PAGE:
dient for tabulating their resemblances as that of arranging them in four intersecting sets of concentric circles.
One type, the latest arrival, would be represented by a series of larger and larger circles around a center—the center standing for the few individuals of pure blood; the next ring, overlapping the other sets a little, would represent those persons, more numerous than the pure specimens, in whom the characteristics of the race are slightly obscured by characteristics of the other types. The next still larger ring, intersecting still more rings in the other sets, represents the still greater number of individuals of less pure descent, and so on; each larger circle, intersecting the other sets at more points, will represent the manner in which the number of individuals increases as the purity of the type disappears.
The race which has been a little longer in the country will, if it has been equally prolific, and equally inclined to mix with the others, be represented by a system with no center, but with a few very small rings so near the center that they have few points of intersection with the other sets—that is, there will be a few persons with nearly pure blood, but none of perfect purity. The two older races will be represented by systems which are made up entirely of large intersecting circles. After his studies have earned him thus far, we may suppose the anthropologist to speculate how or why it is that the complicated resemblances of this mixed people should follow a system which admits of such a peculiar system of tabulation. He might perhaps invent an hypothesis to explain it—the hypothesis of immigration. As this hypothesis would account for all his facts, there would be a probability in its favor sufficient to justify him in following it out as far as possible, to see what it would lead to, and we may suppose him to continue his studies historically. He would now find that the number of pure specimens of the race which entered the country last was greater a few generations back than at present, while the number of persons who exhibit only slight traces of the characteristics of this race become less numerous as he traces the history backward. Going still further back he would find that the pure-blooded specimens of this race not only become more numerous in proportion to those of mixed blood, but also more restricted in their distribution over the country.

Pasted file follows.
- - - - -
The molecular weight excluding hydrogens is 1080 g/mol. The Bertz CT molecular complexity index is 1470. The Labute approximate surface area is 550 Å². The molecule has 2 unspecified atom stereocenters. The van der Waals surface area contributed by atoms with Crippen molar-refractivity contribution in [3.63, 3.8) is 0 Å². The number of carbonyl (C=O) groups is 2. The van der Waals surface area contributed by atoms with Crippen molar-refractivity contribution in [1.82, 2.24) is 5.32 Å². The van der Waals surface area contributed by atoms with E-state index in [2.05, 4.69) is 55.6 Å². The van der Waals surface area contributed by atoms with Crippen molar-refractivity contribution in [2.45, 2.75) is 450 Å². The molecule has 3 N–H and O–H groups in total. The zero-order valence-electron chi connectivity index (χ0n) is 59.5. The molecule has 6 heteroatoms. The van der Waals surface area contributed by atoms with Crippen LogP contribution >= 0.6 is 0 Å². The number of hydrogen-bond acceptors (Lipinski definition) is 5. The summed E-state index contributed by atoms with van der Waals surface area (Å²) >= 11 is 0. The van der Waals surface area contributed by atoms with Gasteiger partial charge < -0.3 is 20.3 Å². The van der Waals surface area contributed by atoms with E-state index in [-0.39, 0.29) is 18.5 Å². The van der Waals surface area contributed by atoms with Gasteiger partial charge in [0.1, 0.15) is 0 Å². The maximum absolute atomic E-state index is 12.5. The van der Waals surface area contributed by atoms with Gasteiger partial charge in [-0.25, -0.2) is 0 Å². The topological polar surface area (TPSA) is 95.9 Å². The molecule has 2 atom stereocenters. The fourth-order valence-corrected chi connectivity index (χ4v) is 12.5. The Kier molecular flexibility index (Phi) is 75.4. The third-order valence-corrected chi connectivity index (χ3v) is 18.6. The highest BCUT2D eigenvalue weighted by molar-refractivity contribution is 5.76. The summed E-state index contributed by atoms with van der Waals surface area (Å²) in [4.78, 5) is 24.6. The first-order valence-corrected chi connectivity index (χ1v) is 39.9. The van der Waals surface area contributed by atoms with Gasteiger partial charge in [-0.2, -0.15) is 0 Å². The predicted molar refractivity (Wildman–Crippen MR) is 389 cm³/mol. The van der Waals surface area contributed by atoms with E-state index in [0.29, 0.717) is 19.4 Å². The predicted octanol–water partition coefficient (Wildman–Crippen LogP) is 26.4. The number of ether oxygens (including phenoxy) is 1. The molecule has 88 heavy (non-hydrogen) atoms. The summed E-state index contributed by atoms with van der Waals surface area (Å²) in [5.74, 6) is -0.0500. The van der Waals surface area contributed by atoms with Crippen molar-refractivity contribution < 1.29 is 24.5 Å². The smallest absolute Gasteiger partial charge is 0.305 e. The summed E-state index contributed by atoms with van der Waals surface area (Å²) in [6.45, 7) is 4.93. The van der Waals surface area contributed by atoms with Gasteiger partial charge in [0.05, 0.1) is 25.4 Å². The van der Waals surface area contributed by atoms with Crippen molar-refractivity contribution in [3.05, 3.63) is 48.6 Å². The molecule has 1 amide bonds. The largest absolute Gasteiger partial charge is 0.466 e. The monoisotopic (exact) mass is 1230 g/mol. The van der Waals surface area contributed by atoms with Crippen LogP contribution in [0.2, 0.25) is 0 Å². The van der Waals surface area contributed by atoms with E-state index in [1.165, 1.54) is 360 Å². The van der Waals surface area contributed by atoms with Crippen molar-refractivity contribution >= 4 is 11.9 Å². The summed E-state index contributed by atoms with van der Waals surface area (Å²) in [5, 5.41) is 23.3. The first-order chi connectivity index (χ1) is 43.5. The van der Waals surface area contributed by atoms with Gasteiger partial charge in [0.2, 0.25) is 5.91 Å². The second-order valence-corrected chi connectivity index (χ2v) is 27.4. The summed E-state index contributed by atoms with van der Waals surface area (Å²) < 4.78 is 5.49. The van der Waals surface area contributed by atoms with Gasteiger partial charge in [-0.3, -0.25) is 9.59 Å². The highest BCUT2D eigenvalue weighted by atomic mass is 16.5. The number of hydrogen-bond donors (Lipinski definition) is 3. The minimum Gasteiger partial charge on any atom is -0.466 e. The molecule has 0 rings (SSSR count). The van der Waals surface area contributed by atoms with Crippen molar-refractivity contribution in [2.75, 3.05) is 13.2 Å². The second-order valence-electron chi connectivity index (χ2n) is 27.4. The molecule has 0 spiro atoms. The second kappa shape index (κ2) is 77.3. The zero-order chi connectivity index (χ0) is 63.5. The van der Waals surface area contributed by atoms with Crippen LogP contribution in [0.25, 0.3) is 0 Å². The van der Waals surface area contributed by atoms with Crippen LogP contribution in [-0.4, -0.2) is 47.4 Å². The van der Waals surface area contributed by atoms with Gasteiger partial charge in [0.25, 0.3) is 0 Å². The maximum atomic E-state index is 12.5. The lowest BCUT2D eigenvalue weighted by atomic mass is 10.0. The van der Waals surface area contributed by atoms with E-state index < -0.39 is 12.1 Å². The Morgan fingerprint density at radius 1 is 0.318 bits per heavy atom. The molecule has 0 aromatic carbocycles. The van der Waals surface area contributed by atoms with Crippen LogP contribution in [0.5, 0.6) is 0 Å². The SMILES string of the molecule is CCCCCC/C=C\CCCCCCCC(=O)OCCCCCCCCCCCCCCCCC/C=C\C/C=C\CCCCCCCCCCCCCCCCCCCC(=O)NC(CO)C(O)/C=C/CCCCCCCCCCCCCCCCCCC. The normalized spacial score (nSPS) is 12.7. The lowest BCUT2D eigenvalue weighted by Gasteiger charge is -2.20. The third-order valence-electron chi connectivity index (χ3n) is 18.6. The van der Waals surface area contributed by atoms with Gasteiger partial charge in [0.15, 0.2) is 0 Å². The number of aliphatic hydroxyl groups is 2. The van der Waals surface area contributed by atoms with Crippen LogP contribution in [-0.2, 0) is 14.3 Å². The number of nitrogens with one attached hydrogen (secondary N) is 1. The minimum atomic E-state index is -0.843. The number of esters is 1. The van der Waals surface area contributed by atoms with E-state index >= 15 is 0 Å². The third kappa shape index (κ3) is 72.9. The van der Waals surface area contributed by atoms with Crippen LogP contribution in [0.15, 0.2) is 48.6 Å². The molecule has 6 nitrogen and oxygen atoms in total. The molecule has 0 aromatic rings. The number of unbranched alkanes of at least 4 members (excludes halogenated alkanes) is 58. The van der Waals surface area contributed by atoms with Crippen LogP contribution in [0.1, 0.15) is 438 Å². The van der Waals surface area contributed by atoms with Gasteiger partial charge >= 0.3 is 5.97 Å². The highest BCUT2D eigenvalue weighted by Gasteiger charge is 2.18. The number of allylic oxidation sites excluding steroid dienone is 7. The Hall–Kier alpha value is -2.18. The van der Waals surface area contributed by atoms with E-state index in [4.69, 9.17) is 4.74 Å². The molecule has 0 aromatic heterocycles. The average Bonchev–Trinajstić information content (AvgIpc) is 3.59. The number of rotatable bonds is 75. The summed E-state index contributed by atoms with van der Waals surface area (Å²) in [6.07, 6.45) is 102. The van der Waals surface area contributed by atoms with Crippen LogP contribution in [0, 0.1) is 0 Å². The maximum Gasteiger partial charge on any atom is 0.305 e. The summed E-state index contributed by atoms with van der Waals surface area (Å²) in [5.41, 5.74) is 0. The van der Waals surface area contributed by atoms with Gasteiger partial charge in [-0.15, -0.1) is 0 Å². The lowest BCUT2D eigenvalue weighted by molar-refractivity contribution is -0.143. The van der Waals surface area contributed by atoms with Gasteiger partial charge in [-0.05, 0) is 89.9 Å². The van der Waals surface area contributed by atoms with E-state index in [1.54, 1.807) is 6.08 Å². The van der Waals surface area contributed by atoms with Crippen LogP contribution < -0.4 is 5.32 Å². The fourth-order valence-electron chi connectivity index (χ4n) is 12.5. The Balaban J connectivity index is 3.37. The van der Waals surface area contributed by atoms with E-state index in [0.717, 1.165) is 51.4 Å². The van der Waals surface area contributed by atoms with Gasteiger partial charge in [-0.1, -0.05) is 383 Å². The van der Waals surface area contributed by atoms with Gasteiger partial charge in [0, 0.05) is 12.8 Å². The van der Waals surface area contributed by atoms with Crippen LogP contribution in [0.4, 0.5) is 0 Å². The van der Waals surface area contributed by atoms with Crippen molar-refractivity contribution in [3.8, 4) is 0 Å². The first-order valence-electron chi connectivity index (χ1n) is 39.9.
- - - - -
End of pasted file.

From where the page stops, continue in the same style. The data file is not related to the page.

Still farther back he would find records of the entrance of a few perfectly pure representatives of this race into the country, and, continuing his studies, he would meet with no evidence of the presence of any of them before this date.
Continuing his studies he would find that the second race gradually became more pure and more restricted, and, although he might not meet with any record of their first appearance except vague and contradictory traditions, he would find that there was no mention of them in any of the records before a certain date. The older monu-